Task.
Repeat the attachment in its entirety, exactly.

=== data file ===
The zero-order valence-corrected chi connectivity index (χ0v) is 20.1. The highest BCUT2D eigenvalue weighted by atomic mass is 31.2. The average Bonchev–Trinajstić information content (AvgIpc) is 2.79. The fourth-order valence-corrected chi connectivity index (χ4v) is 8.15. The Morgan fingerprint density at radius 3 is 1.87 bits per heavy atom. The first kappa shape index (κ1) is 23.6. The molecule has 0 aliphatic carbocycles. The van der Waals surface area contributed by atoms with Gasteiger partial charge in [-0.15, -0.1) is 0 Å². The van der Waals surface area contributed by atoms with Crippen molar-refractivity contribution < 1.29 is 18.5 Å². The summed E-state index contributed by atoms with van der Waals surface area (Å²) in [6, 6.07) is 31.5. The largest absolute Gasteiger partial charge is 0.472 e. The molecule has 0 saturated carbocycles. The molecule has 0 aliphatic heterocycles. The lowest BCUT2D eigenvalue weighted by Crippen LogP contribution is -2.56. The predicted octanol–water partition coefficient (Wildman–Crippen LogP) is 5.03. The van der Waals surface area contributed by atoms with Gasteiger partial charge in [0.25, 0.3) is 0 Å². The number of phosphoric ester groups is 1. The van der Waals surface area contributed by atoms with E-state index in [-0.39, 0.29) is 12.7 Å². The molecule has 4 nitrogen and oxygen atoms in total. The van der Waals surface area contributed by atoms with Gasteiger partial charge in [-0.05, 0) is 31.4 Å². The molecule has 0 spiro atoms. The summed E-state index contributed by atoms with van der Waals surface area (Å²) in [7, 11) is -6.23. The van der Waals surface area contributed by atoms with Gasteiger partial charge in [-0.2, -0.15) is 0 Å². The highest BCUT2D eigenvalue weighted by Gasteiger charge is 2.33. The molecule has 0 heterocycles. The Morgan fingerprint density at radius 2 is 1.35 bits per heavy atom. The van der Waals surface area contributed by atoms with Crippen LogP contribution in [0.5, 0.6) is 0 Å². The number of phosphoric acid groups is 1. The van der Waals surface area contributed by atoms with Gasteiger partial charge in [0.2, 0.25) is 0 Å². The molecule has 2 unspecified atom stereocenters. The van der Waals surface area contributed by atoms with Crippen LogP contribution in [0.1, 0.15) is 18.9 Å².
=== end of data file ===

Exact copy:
The zero-order valence-corrected chi connectivity index (χ0v) is 20.1. The highest BCUT2D eigenvalue weighted by atomic mass is 31.2. The average Bonchev–Trinajstić information content (AvgIpc) is 2.79. The fourth-order valence-corrected chi connectivity index (χ4v) is 8.15. The Morgan fingerprint density at radius 3 is 1.87 bits per heavy atom. The first kappa shape index (κ1) is 23.6. The molecule has 0 aliphatic carbocycles. The van der Waals surface area contributed by atoms with Gasteiger partial charge in [-0.15, -0.1) is 0 Å². The van der Waals surface area contributed by atoms with Crippen molar-refractivity contribution < 1.29 is 18.5 Å². The summed E-state index contributed by atoms with van der Waals surface area (Å²) in [6, 6.07) is 31.5. The largest absolute Gasteiger partial charge is 0.472 e. The molecule has 0 saturated carbocycles. The molecule has 0 aliphatic heterocycles. The lowest BCUT2D eigenvalue weighted by Crippen LogP contribution is -2.56. The predicted octanol–water partition coefficient (Wildman–Crippen LogP) is 5.03. The van der Waals surface area contributed by atoms with Gasteiger partial charge in [0.25, 0.3) is 0 Å². The number of phosphoric ester groups is 1. The van der Waals surface area contributed by atoms with E-state index in [-0.39, 0.29) is 12.7 Å². The molecule has 4 nitrogen and oxygen atoms in total. The van der Waals surface area contributed by atoms with Gasteiger partial charge in [-0.05, 0) is 31.4 Å². The molecule has 0 spiro atoms. The summed E-state index contributed by atoms with van der Waals surface area (Å²) in [7, 11) is -6.23. The van der Waals surface area contributed by atoms with Gasteiger partial charge in [-0.2, -0.15) is 0 Å². The highest BCUT2D eigenvalue weighted by Gasteiger charge is 2.33. The molecule has 0 heterocycles. The Morgan fingerprint density at radius 2 is 1.35 bits per heavy atom. The van der Waals surface area contributed by atoms with Crippen LogP contribution in [0.5, 0.6) is 0 Å². The number of phosphoric acid groups is 1. The van der Waals surface area contributed by atoms with Gasteiger partial charge in [0.2, 0.25) is 0 Å². The molecule has 2 unspecified atom stereocenters. The van der Waals surface area contributed by atoms with Crippen LogP contribution in [0.1, 0.15) is 18.9 Å².